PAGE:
Top 5 Husband Training Tips
1. Watching Telly
When women settle down together to watch a TV show they all enjoy - lots of interesting things are happening. They sit in a position that ensures that everyone can have eye contact (often angled partly to the screen, partly to each other). The conversation flows! Women talk about; the plot, the characters, their motives - (although weirdly, tend not to try to predict the end, for fear of spoiling the experience for everyone else). They can skilfully keep track of the story whilst enjoying the insight that their friends give them - enriching the experience and deepening the connection they have together. Men just want to watch the programme. They want to sit facing it, and they don't want to talk about it until later - if at all!
Tip 1. SHHHH. Do not talk to your husband while he is watching the television.
It will make him all grumpy and way less compliant.
2. Making Requests
(Wife): "Darling, you know on Saturday - I have so much on, what with your Mum and sister coming on Sunday. It's going to be tight for time and I am worried about the traffic on the way into town because I will have to double back on myself and you are so much nearer because of the one-way system." To husbands, this sounds like just lots and lots of (vaguely annoying) detail, which doesn't get to a particular point. The following sentence is very much more well received by husbands "Please could you go to Sainsburys and buy a large organic chicken on your way home?"
Tip 2. Cut out the BLAH. Give your husband direct requests.
Preferably without commas or any unnecessary detail or wild emotion.
3. No Gatecrashing 'The Rock'
When women have a problem, we phone our friends to talk things through. We meet up. Most usually we will talk to ALL of our friendship group (even on-line).
We use this information and opinion as a vital resource to know what do do for the best. Husbands do not do this. They go (like thousands of years of cavemen before him) to 'Their Rock'.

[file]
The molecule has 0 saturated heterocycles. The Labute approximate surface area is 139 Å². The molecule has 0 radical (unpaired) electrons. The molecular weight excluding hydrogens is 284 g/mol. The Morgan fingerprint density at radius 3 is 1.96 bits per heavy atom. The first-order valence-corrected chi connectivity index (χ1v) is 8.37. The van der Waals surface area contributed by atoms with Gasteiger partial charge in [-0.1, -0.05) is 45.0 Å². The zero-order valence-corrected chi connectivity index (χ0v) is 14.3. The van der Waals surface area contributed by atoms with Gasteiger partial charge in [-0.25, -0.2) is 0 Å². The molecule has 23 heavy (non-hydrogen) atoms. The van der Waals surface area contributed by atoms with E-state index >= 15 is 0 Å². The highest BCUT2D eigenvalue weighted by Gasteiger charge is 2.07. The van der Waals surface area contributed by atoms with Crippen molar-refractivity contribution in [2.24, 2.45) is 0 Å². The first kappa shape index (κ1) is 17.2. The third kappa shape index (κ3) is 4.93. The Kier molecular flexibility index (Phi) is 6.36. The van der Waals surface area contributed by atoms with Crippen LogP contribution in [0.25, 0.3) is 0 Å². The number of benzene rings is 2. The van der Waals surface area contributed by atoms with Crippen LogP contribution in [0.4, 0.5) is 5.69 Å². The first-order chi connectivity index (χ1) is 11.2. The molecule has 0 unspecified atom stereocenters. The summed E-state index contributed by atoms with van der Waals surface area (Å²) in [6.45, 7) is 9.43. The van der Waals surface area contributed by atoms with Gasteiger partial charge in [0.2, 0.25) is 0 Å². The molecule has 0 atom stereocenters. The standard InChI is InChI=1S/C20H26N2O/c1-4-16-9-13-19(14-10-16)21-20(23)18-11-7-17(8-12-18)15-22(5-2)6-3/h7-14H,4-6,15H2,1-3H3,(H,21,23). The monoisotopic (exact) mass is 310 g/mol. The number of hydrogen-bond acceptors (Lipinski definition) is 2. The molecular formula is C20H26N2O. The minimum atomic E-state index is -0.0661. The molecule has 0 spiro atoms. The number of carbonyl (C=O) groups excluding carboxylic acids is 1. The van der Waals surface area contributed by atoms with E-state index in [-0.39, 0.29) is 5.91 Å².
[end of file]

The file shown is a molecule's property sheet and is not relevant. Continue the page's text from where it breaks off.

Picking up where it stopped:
They sit on the metaphorical rock, staring at the horizon, with or without chest-beating, shut themselves off from the rest of the World until they come to their own conclusions.
Then they return.
The most important thing about this - is that YOU ARE NOT INVITED!
Any interruptions (other than with bacon sandwiches or coffee) will be hugely annoying.
UNDER NO CIRCUMSTANCES ASK HIM WHAT HE IS THINKING.
He is too busy thinking to answer that question.
Best to collect the children and go out somewhere nice, like Monsoon, until he has finished.
He will appreciate the space you have given and patience you showed him and be all grateful when he has finished doing is caveman thing.
Which may be useful if you have overspent at the shops.
Tip 3. If he has gone all quiet and thinky - it's because he is thinking.
He will be back. In the meantime - go shopping or for a nice lunch with your friends.
4. Fair's Fair
Married men get a raw deal when it comes to the media. "Stupid men", "He acts like a big kid", "Can't even boil an egg".
This man who was so irresistible and perfect that you agreed to marry him!
I think lots of women are guilty of perpetrating this stereotype in their general conversation, more out of habit than anything else.
But... it does chip away and in reverse we would go absolutely postal.